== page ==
Wes Anderson is a director who knows his craft incredibly well. And it shows. He picks and chooses from the styles of some of the greatest film makers of all time and puts his own spin on their techniques and ideas. Moonrise Kingdom is a great example of this very tendency of Anderson’s as there’s something distinctly Lynchian about the movie. From the Americana setting to the unique quirks of the side characters. There’s even a little nod to Lynch’s uncanny obsession with ears. But what makes Moonrise Kingdom patently different than pretty much every one of David Lynch’s movies (excluding a wonderful film he directed for Disney called The Straight Story) is that there is no sinister surrealism in the background. While Lynch shows us the randomness and sheer strangeness of our world, Anderson aims to create a sweet story that focuses not on the external world, but on the turbulent changes that every one of us goes through. And he succeeds in doing just that with Moonrise Kingdom, the story of two outcast kids that fall in love and proceed to do everything in their power to remain together despite all odds.
The first thing the viewer notices when being introduced to this movie is its color palette, warmer and brighter than any movie I’ve seen in the past few years, O Brother, Where Art Thou? and Spring Breakers being the only ones that I remember even coming close. Next, we have the camera, and, oh, what a delight it is to observe its movement and fluidity. The use of steadicam is very welcome in the age of handheld shakiness. The opening scene in particular is made entertaining by the work of the cameraman – first the camera glides along a rail while facing left, before making a few rapid 90 degree turns to introduce us to the surroundings and shows us what’s going on in other parts of the room. It’s effective, it’s appealing to the eye, but most importantly it makes visual storytelling that much more easy and efficient. Wes Anderson is a director who spends a great deal of time crafting his scenes, and the interior of the house in the beginning of the movie is no different. We’re introduced to the story before so much as a single word has been uttered. And just one more thing before I finish gushing over the opening scene – the use of diegetic sound, particularly the music, is a fun touch that makes the story even more immersive. The atmosphere is one of magical realism. It captures what it’s like to be a child, to explore yourself and the world you live in, thanks to both the colors and way the story is told. From the get go, the viewer can surmise that the movie takes place in a village or a small town, a notion that is confirmed later on. But the place is never shown. It never becomes the mise-en-scene, but it’s a key component to understanding the childish theme of the movie, illustrating how little the kids care about the outside world. Both Sam and Suzy are loners who spend their time doing whatever they do away from the public eye. They both have psychological issues. The town remains irrelevant up until a devastating storm decimates the local pier. That’s when the in-universe narrator first mentions it and shows it to us from afar, probably because toward the end of the movie the main characters have finished their journey and are on their way to recovery. They have families, possibly even friends. They finally notice the outside world.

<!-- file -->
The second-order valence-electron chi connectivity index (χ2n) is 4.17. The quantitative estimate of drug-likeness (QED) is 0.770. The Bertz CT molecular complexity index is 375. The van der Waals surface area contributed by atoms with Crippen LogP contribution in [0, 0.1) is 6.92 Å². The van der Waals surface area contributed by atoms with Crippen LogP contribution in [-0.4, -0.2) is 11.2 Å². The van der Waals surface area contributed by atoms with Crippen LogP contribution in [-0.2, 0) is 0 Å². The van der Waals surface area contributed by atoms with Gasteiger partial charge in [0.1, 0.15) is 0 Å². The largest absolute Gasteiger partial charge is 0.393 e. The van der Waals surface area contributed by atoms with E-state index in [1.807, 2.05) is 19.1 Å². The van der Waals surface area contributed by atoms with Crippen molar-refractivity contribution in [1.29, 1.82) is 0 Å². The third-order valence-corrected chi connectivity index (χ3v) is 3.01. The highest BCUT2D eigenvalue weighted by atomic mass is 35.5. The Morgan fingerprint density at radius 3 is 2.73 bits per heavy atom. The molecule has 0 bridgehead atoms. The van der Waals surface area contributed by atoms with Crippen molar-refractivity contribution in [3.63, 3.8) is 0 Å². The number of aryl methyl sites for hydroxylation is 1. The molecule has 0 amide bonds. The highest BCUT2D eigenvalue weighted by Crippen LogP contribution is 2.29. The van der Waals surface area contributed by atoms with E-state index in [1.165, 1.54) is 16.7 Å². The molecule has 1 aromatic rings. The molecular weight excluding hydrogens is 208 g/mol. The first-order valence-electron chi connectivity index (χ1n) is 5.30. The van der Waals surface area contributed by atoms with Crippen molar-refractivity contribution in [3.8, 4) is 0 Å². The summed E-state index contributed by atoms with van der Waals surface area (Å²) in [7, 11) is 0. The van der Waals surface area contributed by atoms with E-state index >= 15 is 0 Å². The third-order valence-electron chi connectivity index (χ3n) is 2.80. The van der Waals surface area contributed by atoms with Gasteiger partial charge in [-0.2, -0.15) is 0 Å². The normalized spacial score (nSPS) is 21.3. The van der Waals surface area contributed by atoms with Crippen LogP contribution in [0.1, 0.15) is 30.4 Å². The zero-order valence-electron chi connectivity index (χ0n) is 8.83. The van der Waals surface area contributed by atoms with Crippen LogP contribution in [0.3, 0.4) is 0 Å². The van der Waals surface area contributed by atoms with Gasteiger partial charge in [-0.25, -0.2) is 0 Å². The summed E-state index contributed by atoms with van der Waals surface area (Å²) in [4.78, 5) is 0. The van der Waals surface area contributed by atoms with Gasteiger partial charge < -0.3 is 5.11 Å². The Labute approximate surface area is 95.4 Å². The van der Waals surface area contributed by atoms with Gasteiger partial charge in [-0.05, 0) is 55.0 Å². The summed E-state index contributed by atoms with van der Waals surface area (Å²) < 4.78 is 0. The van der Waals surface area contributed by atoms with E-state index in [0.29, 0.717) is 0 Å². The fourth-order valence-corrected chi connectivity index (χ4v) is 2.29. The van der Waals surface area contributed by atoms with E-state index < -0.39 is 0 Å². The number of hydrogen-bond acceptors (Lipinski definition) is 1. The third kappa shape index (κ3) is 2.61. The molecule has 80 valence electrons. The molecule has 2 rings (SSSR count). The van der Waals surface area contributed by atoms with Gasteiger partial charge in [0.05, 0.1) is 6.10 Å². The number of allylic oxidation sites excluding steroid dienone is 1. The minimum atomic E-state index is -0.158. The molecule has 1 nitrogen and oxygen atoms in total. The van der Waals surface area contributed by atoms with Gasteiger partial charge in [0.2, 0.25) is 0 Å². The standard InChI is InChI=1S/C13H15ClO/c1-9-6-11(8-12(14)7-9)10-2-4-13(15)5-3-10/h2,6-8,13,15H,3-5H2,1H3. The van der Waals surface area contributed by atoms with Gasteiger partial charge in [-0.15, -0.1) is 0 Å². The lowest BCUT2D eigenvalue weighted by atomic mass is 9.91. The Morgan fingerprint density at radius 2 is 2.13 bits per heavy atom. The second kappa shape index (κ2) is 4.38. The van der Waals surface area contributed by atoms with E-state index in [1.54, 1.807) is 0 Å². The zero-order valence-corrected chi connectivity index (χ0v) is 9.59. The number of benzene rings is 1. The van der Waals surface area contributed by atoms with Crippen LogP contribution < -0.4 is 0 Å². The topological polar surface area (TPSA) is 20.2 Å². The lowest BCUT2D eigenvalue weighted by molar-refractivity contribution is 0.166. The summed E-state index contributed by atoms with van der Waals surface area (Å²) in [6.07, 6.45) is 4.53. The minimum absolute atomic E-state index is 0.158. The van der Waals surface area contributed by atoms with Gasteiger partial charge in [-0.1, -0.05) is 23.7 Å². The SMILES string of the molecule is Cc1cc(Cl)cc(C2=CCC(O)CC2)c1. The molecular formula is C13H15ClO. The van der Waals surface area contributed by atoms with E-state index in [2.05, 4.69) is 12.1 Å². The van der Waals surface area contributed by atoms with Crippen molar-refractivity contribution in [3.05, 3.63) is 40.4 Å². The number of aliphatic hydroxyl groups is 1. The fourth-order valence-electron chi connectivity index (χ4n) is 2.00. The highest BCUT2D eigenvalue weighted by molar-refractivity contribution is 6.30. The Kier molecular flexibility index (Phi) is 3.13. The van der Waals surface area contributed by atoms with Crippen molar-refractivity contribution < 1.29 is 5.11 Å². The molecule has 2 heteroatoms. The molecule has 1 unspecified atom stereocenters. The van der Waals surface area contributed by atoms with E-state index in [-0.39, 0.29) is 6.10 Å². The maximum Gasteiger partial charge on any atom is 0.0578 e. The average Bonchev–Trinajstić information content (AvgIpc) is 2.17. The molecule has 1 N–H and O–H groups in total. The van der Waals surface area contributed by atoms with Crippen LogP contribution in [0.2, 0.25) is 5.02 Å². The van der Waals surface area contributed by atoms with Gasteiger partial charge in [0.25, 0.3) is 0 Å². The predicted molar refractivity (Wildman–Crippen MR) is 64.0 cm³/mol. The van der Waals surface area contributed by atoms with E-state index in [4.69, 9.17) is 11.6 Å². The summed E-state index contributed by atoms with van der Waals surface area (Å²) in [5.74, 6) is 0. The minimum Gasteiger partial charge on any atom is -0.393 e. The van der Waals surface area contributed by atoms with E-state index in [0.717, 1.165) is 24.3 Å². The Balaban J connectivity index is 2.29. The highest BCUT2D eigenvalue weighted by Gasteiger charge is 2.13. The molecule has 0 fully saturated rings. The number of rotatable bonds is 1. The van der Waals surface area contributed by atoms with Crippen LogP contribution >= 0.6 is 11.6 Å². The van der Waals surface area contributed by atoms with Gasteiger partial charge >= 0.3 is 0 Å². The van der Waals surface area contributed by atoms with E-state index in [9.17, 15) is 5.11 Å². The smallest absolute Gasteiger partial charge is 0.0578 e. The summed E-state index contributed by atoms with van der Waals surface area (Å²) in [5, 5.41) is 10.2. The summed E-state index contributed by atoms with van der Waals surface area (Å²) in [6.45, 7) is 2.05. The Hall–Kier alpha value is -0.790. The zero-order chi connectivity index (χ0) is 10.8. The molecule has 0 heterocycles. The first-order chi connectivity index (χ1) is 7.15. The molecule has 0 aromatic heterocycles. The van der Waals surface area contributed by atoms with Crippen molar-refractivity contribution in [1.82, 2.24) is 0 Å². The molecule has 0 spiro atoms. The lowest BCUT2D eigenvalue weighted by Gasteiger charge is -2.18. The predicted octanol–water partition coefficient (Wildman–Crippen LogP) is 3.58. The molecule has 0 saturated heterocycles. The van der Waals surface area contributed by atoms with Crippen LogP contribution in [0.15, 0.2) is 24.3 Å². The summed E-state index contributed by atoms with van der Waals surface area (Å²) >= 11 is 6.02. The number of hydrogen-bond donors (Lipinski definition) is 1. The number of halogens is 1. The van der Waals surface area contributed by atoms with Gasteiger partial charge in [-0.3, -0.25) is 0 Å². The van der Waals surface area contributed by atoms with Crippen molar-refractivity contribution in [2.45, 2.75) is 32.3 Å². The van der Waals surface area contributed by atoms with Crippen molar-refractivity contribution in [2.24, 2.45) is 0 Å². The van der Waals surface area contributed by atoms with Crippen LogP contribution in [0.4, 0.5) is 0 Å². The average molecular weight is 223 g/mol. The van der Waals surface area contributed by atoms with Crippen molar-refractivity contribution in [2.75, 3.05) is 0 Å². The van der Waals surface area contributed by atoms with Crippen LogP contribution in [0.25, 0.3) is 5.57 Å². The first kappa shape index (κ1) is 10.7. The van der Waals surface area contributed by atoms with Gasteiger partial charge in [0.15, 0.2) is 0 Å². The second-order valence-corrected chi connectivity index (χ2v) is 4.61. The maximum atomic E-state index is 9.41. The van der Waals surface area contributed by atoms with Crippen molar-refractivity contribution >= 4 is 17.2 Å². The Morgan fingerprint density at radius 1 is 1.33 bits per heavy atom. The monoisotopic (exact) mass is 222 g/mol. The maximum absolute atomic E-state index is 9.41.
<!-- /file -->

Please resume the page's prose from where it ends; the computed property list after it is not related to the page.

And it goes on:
The story itself is well-paced, excluding some random bits of the third act. The dialogue is brilliant, though it does sound somewhat strange at times due to the quirky and unique world that Anderson’s created for the movie and said strangeness is made almost unnoticeable by the cast. Who would’ve thought that Bruce Willis would be cast in a role that doesn’t suit his usual stoic macho exterior? And he actually acts in this movie. For the first time in years, Bruce Willis doesn’t play Bruce Willis. Delightful, isn’t it? Not that I mind his usual roles, far from it, but it’s nice to see a talented actor outside of his comfort zone. Bill Murray delivers an impressive performance that shows both external emotion and internal struggle and depth. The leads are kid actors and, while not nearly as good as some of the other cast members, they do their job admirably. Oh, and did I mention Edward Norton is great in this as well? Yeah, he’s great in everything he appears in. Even in the disaster that was The Incredible Hulk.
Overall, Moonrise Kingdom is a testament to Wes Anderson’s talent and ability to create a unique story with stunning visuals and interesting characters. It’s a shame he missed out on the Best Motion Picture award in 2015 for The Grand Budapest Hotel, though, in the movie’s the defense, it had to contend with one of the best movies made in the past thirty years, Birdman. Anderson is one of the greats of our time and I’m confident that one day Moonrise Kingdom will be considered one of the weaker movies in his filmography, not because it’s bad, but because he has so much time and potential to grow as a director and create films that surpass anything he’s put out up to this point.